Play The Hand You’re Dealt

That’s a 220 pound guy legitimately strict pressing 260 pounds overhead. For four. His knees don’t move and he’s not whipping his torso around. Impressive.

At USAPL Raw Nationals, AC had a shoulder tweak and was only able to bench 386 on his second attempt (at a 215ish body weight). In the meet write up, I said, “We’ll get the issue taken care of.”

Obviously the video above shows that we did. That and the fact that AC benched 405×2 on his final double recently. The major cue I gave him was to keep his elbows in on both movements (it maintains external rotation, distributes force across the triceps and anterior deltoid better therefore reducing stress on the A/C and glenohumeral joint, and allows for more efficient force application which makes a stronger press or bench). He’s also been using close grip bench as an assistance (I talk about the benefits and programming in The Texas Method: Advanced) as well as some direct triceps work (i.e. push-downs).

The reaction most people have to AC lifting is, “Wow! He’s a freak! I can never be like that!” There was a similar discussion a few weeks ago on /r/weightroom (here) about me. People think guys like AC, Chris, or even me are genetic freaks capable of unheard of feats. While we may lift well, it’s not because we have innate ability. It boils down to having an innate consistent and determined approach to training. All of my friends not only train with reckless intensity (with the exception of Brent who meanders to the barbell), but we aim to make our lifting, programming, and recovery better every day. I remember when AC pressed less than 185 and Chris deadlifted 440×5 — we are not genetic freaks. If anything, say that our obsession and focus is freakish.

At the same time it’s true that you may not ever get to press 260 for reps. That’s just reality. And it’s okay! If you started training in the last few years, most of us have many years on you. However, you shouldn’t gripe about it and feel like a bitch every time you go into the weight room. It’s okay that you’re squatting 230 while some fucking MASTODON is out there in the world doing his light volume work with 545 raw to full depth. We all start somewhere. Instead, decide to train your fucking dick off so that you can be the best at whatever your goal is.

There’s an amazing quote from The Lord of the Rings that had a profound effect on me when I first read the books in high school. Basically Frodo is bitching about the predicament they’re in and Gandalf lays down some Old Man Knowledge:

Frodo: “I wish none of this had happened.”

Gandalf: “So do all who live to see such times, but that is not for them to decide. All we have to decide is what to do with the time that is given to us.”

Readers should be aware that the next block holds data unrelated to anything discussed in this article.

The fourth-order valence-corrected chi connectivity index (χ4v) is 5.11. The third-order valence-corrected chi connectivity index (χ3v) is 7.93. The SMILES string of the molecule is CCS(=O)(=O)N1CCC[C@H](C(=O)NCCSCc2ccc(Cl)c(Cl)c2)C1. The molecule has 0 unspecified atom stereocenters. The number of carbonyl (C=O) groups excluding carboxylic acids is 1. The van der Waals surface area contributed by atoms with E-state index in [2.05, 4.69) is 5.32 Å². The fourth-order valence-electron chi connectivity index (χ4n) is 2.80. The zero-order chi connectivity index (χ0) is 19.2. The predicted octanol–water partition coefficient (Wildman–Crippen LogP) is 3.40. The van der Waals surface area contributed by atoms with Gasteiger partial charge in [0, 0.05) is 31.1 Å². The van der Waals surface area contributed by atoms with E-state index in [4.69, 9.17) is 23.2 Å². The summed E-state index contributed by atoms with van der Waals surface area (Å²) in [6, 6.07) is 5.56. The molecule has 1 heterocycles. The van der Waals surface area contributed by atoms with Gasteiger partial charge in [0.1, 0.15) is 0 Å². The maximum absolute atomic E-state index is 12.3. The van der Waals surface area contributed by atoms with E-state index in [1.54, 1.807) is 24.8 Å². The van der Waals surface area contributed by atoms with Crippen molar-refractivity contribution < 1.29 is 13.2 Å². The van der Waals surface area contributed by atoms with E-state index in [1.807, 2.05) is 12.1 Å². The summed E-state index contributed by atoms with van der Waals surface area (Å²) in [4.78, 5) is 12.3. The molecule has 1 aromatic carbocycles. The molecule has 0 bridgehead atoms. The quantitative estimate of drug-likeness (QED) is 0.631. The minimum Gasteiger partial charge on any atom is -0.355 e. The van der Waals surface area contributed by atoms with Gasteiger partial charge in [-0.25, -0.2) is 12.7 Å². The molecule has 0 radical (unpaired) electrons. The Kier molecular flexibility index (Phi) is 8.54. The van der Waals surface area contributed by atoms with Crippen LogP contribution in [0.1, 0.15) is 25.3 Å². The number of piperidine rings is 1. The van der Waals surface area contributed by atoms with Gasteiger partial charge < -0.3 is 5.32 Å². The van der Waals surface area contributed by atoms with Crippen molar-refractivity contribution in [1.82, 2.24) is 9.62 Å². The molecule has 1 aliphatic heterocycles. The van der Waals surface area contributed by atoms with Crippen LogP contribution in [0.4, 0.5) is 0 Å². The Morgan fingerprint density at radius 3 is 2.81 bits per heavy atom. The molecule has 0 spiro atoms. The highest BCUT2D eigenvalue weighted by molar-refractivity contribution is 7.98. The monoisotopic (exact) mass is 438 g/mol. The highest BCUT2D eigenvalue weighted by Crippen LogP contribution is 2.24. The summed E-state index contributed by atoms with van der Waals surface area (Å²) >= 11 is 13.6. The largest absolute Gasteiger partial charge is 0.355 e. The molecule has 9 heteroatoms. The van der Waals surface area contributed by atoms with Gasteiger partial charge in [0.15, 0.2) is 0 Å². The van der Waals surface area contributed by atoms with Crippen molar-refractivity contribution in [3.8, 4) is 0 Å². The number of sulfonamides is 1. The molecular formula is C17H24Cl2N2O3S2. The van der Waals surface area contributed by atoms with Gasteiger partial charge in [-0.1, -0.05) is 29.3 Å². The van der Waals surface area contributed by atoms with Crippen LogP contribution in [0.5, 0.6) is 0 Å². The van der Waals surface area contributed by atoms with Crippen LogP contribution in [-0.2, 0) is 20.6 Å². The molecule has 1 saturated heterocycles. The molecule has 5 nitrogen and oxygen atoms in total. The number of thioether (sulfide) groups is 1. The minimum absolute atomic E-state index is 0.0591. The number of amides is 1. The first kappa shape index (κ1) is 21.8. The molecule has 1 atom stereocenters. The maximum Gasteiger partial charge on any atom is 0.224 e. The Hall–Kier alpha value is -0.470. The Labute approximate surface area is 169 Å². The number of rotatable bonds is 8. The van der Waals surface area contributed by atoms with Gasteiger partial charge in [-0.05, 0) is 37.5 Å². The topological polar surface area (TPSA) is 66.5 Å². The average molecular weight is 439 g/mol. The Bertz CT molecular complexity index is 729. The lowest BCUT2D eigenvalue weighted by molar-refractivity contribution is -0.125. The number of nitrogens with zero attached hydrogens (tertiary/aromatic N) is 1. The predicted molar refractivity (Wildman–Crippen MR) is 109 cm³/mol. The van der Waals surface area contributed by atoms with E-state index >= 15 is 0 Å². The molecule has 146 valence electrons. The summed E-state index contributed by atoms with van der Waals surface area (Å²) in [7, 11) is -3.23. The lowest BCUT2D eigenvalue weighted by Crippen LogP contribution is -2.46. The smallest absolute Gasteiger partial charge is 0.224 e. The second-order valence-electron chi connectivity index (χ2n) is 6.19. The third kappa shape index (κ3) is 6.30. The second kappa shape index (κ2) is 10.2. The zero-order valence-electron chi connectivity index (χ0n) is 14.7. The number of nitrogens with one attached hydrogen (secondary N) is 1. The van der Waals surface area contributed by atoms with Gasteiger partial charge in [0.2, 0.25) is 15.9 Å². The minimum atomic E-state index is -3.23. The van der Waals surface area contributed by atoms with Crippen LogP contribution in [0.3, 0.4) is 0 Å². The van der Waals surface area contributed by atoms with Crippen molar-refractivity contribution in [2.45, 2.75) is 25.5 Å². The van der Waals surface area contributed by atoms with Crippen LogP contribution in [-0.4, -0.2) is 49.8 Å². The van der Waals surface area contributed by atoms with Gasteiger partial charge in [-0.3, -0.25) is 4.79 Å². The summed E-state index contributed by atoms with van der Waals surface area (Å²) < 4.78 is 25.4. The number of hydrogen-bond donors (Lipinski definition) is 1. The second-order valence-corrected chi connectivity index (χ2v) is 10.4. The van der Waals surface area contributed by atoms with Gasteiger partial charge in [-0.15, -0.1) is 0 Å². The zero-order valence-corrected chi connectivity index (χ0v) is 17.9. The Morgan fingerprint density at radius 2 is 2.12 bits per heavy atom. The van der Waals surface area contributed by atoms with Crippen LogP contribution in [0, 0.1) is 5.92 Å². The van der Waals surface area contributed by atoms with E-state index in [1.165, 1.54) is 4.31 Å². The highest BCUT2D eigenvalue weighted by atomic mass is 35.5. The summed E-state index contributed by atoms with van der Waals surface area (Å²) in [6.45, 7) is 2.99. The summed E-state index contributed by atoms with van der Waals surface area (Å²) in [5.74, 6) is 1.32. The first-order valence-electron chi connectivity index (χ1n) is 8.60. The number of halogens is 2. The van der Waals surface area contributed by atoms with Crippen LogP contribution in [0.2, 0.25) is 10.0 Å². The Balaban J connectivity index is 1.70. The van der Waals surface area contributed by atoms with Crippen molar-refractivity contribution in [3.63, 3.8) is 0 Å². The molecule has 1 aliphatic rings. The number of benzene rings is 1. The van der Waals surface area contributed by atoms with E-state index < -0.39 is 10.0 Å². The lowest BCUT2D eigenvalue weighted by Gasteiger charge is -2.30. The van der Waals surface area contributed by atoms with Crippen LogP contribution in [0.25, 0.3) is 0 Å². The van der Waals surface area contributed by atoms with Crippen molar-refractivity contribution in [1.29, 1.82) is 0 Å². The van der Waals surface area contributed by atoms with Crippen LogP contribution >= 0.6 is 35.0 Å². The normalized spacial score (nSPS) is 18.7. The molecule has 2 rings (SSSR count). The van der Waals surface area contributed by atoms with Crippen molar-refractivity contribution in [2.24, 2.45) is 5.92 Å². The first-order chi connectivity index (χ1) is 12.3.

Being weak is definitely a disparaging situation. Are you going to let your weakness consume you, or are you gonna get up and find that fucking dogMake a decision to not give a shit what other people are doing; we all start somewhere. Decide to be the best you can god damn be with what you have. God damn it.



46 thoughts on “Play The Hand You’re Dealt

  1. Now here’s a totally unrelated story to help make our point. Brent said he was going to eat ice cream. Tom thought ice cream was delicious, and it made him think of Shawn, because he likes to think of Shawn as the American stereotype.

    I.e. 56 year old Shawn Owen is seated on a handsome chair on the back porch of his stately home in Georgia. He’s had a hard week at work, but it seems that the company of his family over a roast dinner makes it all worth while. As a special treat, while he relaxes and unwinds listening to the crickets, his children prepare him his favourite thing in the whole world, a slice of hot apple pie and two scoops of vanilla ice cream. They bring it out to him and he greets them with a warm smile and a hug and says thank you.

    Little do his children realise, Shawn would much prefer to be doing a line of coke off of a Cuban hookers sumptuous ass.

    But hey, sometimes you just gotta play the hand you’re dealt.

  2. Justin, I have a very important question. I wore short shorts to a crossfit competition this weekend that I attended as a spectator (for those who have never been/hate crossfit/whatever, go, it’s awesome) and I went to watch my friend compete but I was constantly surrounded by girls attempting to tear off my clothes. What can I possibly do to avoid this horrible side effect of manly short shorts?

    In a related note, the power of wearing short shorts allowed me to total 1680 @ a bw of 216 yesterday for an 11lb PR total.